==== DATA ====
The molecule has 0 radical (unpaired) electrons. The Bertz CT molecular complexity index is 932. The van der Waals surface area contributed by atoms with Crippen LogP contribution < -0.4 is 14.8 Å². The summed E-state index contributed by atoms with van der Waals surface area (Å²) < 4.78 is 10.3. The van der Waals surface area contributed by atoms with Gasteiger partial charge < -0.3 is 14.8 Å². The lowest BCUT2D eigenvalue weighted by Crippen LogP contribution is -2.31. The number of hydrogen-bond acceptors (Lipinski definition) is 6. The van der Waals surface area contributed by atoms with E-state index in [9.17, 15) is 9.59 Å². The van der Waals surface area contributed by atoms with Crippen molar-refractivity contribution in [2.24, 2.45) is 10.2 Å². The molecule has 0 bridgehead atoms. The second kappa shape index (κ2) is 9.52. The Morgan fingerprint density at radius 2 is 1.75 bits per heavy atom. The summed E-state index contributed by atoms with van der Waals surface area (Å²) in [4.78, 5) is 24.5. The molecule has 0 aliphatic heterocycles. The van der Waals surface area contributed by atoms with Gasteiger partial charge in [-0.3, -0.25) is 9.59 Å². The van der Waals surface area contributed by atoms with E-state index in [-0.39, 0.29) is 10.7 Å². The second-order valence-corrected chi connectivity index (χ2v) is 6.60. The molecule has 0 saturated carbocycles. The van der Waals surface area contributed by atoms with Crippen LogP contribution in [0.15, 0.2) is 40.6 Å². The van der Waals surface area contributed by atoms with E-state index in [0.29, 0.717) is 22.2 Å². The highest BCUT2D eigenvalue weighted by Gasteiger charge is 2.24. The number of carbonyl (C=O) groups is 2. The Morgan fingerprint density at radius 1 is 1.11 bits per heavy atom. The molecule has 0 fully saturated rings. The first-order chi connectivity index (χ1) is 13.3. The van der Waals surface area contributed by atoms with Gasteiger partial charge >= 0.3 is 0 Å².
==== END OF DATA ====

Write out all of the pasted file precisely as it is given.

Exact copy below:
The molecule has 0 radical (unpaired) electrons. The Bertz CT molecular complexity index is 932. The van der Waals surface area contributed by atoms with Crippen LogP contribution < -0.4 is 14.8 Å². The summed E-state index contributed by atoms with van der Waals surface area (Å²) < 4.78 is 10.3. The van der Waals surface area contributed by atoms with Gasteiger partial charge < -0.3 is 14.8 Å². The lowest BCUT2D eigenvalue weighted by Crippen LogP contribution is -2.31. The number of hydrogen-bond acceptors (Lipinski definition) is 6. The van der Waals surface area contributed by atoms with E-state index in [9.17, 15) is 9.59 Å². The van der Waals surface area contributed by atoms with Crippen molar-refractivity contribution in [2.24, 2.45) is 10.2 Å². The molecule has 0 bridgehead atoms. The second kappa shape index (κ2) is 9.52. The Morgan fingerprint density at radius 2 is 1.75 bits per heavy atom. The summed E-state index contributed by atoms with van der Waals surface area (Å²) in [4.78, 5) is 24.5. The molecule has 0 aliphatic heterocycles. The van der Waals surface area contributed by atoms with Gasteiger partial charge in [-0.3, -0.25) is 9.59 Å². The van der Waals surface area contributed by atoms with E-state index in [-0.39, 0.29) is 10.7 Å². The second-order valence-corrected chi connectivity index (χ2v) is 6.60. The molecule has 0 saturated carbocycles. The van der Waals surface area contributed by atoms with Crippen LogP contribution in [0.15, 0.2) is 40.6 Å². The van der Waals surface area contributed by atoms with E-state index in [0.29, 0.717) is 22.2 Å². The highest BCUT2D eigenvalue weighted by Gasteiger charge is 2.24. The number of carbonyl (C=O) groups is 2. The Morgan fingerprint density at radius 1 is 1.11 bits per heavy atom. The molecule has 0 fully saturated rings. The first-order chi connectivity index (χ1) is 13.3. The van der Waals surface area contributed by atoms with Gasteiger partial charge >= 0.3 is 0 Å².